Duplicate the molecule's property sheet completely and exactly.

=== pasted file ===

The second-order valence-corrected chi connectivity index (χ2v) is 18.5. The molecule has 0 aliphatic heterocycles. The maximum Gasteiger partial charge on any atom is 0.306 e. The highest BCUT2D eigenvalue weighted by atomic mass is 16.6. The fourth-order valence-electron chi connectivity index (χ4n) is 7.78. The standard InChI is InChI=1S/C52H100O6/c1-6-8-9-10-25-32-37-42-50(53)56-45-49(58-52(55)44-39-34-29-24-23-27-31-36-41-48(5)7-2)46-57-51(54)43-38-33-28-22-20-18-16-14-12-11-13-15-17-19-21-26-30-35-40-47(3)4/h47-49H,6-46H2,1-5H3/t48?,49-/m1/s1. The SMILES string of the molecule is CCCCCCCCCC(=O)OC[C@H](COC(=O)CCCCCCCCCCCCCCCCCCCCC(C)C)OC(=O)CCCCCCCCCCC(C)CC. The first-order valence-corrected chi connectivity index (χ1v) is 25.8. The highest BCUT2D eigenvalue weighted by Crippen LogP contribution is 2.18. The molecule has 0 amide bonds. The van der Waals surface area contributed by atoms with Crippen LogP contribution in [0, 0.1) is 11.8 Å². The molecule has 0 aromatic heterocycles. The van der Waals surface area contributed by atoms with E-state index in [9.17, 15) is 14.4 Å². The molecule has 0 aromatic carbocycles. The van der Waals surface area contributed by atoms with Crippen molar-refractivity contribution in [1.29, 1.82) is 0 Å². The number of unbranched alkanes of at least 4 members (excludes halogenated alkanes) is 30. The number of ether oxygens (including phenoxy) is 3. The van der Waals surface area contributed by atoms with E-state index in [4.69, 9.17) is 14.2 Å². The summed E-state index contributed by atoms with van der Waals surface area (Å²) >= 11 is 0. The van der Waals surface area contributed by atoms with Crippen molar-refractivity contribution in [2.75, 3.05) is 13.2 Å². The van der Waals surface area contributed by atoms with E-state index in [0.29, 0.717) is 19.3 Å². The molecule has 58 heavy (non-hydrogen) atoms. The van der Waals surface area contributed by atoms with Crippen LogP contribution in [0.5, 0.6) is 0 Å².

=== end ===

The second-order valence-corrected chi connectivity index (χ2v) is 18.5. The molecule has 0 aliphatic heterocycles. The maximum Gasteiger partial charge on any atom is 0.306 e. The highest BCUT2D eigenvalue weighted by atomic mass is 16.6. The fourth-order valence-electron chi connectivity index (χ4n) is 7.78. The standard InChI is InChI=1S/C52H100O6/c1-6-8-9-10-25-32-37-42-50(53)56-45-49(58-52(55)44-39-34-29-24-23-27-31-36-41-48(5)7-2)46-57-51(54)43-38-33-28-22-20-18-16-14-12-11-13-15-17-19-21-26-30-35-40-47(3)4/h47-49H,6-46H2,1-5H3/t48?,49-/m1/s1. The SMILES string of the molecule is CCCCCCCCCC(=O)OC[C@H](COC(=O)CCCCCCCCCCCCCCCCCCCCC(C)C)OC(=O)CCCCCCCCCCC(C)CC. The first-order valence-corrected chi connectivity index (χ1v) is 25.8. The highest BCUT2D eigenvalue weighted by Crippen LogP contribution is 2.18. The molecule has 0 amide bonds. The van der Waals surface area contributed by atoms with Crippen LogP contribution in [0, 0.1) is 11.8 Å². The molecule has 0 aromatic heterocycles. The van der Waals surface area contributed by atoms with E-state index in [9.17, 15) is 14.4 Å². The molecule has 0 aromatic carbocycles. The van der Waals surface area contributed by atoms with Crippen molar-refractivity contribution in [1.29, 1.82) is 0 Å². The number of unbranched alkanes of at least 4 members (excludes halogenated alkanes) is 30. The number of ether oxygens (including phenoxy) is 3. The van der Waals surface area contributed by atoms with E-state index in [4.69, 9.17) is 14.2 Å². The summed E-state index contributed by atoms with van der Waals surface area (Å²) >= 11 is 0. The van der Waals surface area contributed by atoms with Crippen molar-refractivity contribution in [2.75, 3.05) is 13.2 Å². The van der Waals surface area contributed by atoms with E-state index in [0.29, 0.717) is 19.3 Å². The molecule has 58 heavy (non-hydrogen) atoms. The van der Waals surface area contributed by atoms with Crippen LogP contribution in [0.5, 0.6) is 0 Å².